Albert’s sudden death on 14 December 1861 shattered Ernst but he continued to campaign against the marriage which set him at odds with Queen Victoria. Seeing that he could not persuade Victoria against the match, Ernst began spreading gossip about Alexandra’s moral character and implied her mother had indulged in affairs which questioned the legitimacy of her children. Ernst also met Bertie in Thebes in an attempt to dissuade him for the marriage which infuriated Victoria. Ernst’s attempts to damage Alexandra’s reputation were in vain and she married Bertie on 10 March 1863.
On 23 October 1862, Ernst became a leading candidate for the Greek throne after Otto I was deposed and the Greeks were keen to have someone close to the British monarchy. After attempts to have Queen Victoria’s second son, Alfred, Duke of Edinburgh, named as king, the Greeks were encouraged to consider Ernst. If Ernst agreed, the duchy could then be inherited by Prince Alfred, however Ernst expressed a desire to remain as duke while simultaneously ascending the Greek throne which was unacceptable to the British government. Ernst’s childlessness was also a problem as he would be forced to adopt one of his German relatives to solve the issue. When Ernst learned he would be unable to remain as Duke of Saxe-Coburg and Gotha, he turned the throne down and it was finally taken by Princess Alexandra’s younger brother, William, who ruled as George I.
Once it became obvious Ernst would not have an heir, the inheritance of the duchy would fall to Albert’s eldest son, Bertie, however the British government had no desire for a personal union with Coburg and Bertie passed his succession rights on to his younger brother, Alfred. The prospect of Alfred inheriting the duchy was not without its problems either as Ernst was well within his rights to demand the young prince be raised and educated in Coburg, however Albert refused since he was well aware a British prince being raised German would not please the British public. Instead, Alfred remained in Britain where he would eventually pursue a career in the Royal Navy much to Ernst’s chagrin. After Albert’s death, Victoria accepted Ernst needed some input into Alfred’s future and she made a few concessions which included his attendance at the University of Bonn.
On 25 January 1858, Victoria and Albert’s eldest daughter, Vicky, married Crown Prince Frederick of Prussia and Albert had high hopes his daughter’s influence would lead to a unified but liberal Germany. Sadly, the expectations placed on his daughter and son-in-law would prove to be an impossible task as Prussia was set on a course of domination. Ernst had shared his brother’s views, however his decision to support Prussia during the Austro-Prussian war took Queen Victoria by surprise even if it delighted his niece. While having no love for the autocratic rule of the Prussians, Ernst was savvy enough to realise the survival of Coburg depended on his showing support of Prussia. As other sovereign states were slowly swallowed up by the might Prussian machine, Coburg and Ernst’s reign as duke was safe.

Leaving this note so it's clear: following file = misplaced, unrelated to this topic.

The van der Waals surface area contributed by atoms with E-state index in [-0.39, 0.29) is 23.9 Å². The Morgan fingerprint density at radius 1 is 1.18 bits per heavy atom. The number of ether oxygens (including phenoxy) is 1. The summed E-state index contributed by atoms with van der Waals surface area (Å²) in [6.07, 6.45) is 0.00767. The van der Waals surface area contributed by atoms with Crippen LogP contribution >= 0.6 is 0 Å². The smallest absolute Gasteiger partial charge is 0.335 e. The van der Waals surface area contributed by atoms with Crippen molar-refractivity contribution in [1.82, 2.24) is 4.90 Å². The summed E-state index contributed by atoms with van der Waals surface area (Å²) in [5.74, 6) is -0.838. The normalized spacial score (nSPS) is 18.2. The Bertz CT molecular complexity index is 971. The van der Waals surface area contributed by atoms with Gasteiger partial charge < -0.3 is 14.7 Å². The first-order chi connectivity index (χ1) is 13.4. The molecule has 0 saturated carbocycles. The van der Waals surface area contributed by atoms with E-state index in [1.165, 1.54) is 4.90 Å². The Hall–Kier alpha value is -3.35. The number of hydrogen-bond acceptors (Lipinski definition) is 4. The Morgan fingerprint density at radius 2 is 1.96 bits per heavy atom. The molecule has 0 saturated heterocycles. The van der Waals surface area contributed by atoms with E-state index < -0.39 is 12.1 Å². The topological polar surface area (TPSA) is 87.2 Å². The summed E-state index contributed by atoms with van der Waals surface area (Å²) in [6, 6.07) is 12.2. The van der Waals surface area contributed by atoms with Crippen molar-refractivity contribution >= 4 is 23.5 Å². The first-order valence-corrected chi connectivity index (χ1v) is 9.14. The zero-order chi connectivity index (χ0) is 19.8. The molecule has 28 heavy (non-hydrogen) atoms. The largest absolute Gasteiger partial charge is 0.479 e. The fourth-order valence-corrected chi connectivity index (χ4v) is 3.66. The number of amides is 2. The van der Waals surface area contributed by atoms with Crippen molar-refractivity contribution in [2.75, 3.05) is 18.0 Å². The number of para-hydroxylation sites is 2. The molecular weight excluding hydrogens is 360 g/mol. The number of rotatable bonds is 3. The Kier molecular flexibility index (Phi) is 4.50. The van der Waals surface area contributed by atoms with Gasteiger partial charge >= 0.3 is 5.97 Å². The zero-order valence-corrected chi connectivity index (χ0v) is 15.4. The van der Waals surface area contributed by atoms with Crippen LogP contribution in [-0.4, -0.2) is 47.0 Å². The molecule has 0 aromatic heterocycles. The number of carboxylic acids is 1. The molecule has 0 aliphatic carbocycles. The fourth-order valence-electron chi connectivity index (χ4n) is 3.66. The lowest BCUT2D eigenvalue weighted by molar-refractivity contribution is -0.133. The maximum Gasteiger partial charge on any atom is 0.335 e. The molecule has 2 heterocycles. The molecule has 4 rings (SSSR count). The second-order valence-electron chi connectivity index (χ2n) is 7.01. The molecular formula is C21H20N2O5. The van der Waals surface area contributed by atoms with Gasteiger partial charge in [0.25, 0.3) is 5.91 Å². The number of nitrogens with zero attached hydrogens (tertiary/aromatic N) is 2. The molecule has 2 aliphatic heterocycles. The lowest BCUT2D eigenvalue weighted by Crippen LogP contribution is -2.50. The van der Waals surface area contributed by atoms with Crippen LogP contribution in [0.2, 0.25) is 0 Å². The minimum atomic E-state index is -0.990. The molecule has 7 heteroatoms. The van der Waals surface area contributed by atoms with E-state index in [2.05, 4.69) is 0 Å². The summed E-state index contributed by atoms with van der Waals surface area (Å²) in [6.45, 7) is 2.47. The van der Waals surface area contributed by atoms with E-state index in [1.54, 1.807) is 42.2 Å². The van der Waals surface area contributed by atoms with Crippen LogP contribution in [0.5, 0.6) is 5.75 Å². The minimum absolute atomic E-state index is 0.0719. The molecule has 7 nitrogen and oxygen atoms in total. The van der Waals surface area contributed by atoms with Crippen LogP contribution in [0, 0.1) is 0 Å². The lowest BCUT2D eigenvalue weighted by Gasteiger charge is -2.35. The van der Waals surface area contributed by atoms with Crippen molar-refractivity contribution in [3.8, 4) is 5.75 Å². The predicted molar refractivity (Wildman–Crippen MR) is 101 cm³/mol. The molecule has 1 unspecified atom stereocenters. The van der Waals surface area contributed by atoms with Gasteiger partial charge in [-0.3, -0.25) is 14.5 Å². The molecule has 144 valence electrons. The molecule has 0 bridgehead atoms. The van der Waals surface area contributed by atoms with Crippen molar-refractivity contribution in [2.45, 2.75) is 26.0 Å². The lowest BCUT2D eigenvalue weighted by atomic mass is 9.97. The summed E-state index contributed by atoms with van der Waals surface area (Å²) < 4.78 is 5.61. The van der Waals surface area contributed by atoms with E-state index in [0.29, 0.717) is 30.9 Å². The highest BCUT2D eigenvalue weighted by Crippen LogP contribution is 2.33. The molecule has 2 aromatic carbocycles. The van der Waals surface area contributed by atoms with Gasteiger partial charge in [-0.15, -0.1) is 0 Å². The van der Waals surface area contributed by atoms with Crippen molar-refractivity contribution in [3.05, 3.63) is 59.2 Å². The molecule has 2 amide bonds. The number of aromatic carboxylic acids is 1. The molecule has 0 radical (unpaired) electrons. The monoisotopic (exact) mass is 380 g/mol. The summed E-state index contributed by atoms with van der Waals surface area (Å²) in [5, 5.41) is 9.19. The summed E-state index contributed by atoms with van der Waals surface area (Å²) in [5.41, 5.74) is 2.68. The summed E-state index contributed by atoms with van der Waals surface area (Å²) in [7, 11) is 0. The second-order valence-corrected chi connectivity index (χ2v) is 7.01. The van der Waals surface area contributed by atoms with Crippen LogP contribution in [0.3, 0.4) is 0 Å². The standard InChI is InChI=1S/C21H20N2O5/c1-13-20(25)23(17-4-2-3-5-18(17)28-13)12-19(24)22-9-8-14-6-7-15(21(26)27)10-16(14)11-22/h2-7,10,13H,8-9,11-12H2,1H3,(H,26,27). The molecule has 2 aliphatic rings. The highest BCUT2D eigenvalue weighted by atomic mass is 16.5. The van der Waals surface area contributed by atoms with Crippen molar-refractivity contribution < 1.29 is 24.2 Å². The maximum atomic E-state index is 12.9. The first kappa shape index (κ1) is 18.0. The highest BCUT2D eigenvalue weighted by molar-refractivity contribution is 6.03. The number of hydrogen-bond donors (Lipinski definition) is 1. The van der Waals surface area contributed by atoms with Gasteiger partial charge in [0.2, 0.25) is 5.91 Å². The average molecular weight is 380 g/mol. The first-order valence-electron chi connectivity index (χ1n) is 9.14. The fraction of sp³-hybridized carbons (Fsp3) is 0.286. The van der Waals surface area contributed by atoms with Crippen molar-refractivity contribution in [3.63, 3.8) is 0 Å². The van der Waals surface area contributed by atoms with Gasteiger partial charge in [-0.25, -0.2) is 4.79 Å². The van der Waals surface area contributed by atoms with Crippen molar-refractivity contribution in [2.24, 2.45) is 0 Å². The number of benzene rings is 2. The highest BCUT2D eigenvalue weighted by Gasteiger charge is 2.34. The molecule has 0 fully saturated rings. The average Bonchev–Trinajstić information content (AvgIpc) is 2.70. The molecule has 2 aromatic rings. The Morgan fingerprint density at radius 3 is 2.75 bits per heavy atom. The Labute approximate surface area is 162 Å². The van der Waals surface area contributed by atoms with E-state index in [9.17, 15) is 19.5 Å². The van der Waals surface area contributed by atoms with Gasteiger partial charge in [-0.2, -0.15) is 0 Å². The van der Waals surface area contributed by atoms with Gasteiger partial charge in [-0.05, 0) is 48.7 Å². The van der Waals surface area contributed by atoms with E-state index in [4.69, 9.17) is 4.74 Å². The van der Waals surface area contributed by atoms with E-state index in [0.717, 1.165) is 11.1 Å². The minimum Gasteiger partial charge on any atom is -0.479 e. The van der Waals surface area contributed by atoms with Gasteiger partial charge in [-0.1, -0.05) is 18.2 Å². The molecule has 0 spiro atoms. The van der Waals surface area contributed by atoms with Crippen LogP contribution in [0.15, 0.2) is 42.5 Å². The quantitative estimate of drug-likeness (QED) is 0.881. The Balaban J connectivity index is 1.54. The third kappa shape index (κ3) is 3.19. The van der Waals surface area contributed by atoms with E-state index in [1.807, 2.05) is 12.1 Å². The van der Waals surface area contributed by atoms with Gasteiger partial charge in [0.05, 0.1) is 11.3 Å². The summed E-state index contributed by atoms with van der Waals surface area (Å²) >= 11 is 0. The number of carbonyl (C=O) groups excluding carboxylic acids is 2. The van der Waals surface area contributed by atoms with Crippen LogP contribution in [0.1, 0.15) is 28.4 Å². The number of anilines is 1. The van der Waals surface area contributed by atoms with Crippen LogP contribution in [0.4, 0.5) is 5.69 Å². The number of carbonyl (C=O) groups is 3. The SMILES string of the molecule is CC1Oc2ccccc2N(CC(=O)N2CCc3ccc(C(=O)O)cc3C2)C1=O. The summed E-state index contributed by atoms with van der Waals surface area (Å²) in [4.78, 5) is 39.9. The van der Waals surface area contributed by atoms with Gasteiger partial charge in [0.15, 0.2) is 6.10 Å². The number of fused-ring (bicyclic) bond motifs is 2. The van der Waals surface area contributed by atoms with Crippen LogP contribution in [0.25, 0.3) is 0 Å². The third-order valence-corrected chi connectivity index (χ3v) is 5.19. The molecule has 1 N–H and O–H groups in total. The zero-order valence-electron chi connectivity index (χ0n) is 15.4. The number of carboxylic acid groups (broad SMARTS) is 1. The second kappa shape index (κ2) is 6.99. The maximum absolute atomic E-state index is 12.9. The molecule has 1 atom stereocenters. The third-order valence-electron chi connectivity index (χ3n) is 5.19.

In 1886, Ernst anonymously published a pamphlet entitled Co-Regents and Foreign Influence in Germany which accused his niece, Crown Princess Victoria, of being too dependent on her mother and for passing on confidential information to Britain. Although Ernst’s name wasn’t on the publication, it was obvious it had been written by him and Queen Victoria was furious with him. The relationship between them became even more estranged when Victoria learned Ernst was publishing his memoirs as she fretted about what he would write about her beloved Albert. Victoria had attempted to remain close to Ernst, mainly because of Albert, but it had become increasingly difficult over the years as Ernst’s behaviour had become more eccentric.
Ernst died on 22 August 1893 after a short illness and he was buried in the ducal mausoleum in the Friedhof am Glockenberg which he had built between 1853–58. Ernst was succeeded by Alfred, Duke of Edinburgh, but the duchy of Saxe-Coburg and Gotha would cease to exist after the First World War.